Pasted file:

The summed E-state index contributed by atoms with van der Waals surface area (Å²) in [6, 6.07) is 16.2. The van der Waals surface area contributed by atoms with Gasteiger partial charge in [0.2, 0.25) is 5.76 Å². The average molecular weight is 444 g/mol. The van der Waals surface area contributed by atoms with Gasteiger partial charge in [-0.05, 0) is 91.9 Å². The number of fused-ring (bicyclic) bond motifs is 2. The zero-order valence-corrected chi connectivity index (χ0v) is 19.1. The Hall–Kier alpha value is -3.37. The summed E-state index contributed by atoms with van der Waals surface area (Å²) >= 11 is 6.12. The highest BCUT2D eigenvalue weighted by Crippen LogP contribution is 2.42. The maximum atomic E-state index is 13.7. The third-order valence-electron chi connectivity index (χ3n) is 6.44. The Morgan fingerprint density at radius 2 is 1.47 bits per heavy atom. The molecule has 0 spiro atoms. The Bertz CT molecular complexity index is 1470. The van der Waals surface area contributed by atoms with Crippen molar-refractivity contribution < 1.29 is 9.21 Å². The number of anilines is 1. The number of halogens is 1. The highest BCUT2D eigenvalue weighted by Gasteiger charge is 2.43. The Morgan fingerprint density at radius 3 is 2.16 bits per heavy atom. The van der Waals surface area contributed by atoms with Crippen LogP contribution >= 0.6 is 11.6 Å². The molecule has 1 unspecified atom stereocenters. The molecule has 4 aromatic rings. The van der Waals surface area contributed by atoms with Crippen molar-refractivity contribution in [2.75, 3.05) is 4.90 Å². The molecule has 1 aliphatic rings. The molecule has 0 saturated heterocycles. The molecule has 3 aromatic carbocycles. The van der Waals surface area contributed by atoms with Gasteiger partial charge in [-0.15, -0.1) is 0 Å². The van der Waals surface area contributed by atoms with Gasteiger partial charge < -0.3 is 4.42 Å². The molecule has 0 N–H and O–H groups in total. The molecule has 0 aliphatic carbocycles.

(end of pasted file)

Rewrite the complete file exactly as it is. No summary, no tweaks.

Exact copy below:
The summed E-state index contributed by atoms with van der Waals surface area (Å²) in [6, 6.07) is 16.2. The van der Waals surface area contributed by atoms with Gasteiger partial charge in [0.2, 0.25) is 5.76 Å². The average molecular weight is 444 g/mol. The van der Waals surface area contributed by atoms with Gasteiger partial charge in [-0.05, 0) is 91.9 Å². The number of fused-ring (bicyclic) bond motifs is 2. The zero-order valence-corrected chi connectivity index (χ0v) is 19.1. The Hall–Kier alpha value is -3.37. The summed E-state index contributed by atoms with van der Waals surface area (Å²) >= 11 is 6.12. The highest BCUT2D eigenvalue weighted by Crippen LogP contribution is 2.42. The maximum atomic E-state index is 13.7. The third-order valence-electron chi connectivity index (χ3n) is 6.44. The Morgan fingerprint density at radius 2 is 1.47 bits per heavy atom. The molecule has 0 spiro atoms. The Bertz CT molecular complexity index is 1470. The van der Waals surface area contributed by atoms with Crippen molar-refractivity contribution < 1.29 is 9.21 Å². The number of anilines is 1. The number of halogens is 1. The highest BCUT2D eigenvalue weighted by Gasteiger charge is 2.43. The Morgan fingerprint density at radius 3 is 2.16 bits per heavy atom. The van der Waals surface area contributed by atoms with Crippen LogP contribution >= 0.6 is 11.6 Å². The molecule has 1 unspecified atom stereocenters. The molecule has 4 aromatic rings. The van der Waals surface area contributed by atoms with Crippen molar-refractivity contribution in [2.75, 3.05) is 4.90 Å². The molecule has 1 aliphatic rings. The molecule has 0 saturated heterocycles. The molecule has 3 aromatic carbocycles. The van der Waals surface area contributed by atoms with Gasteiger partial charge in [-0.15, -0.1) is 0 Å². The van der Waals surface area contributed by atoms with Gasteiger partial charge < -0.3 is 4.42 Å². The molecule has 0 N–H and O–H groups in total. The molecule has 0 aliphatic carbocycles.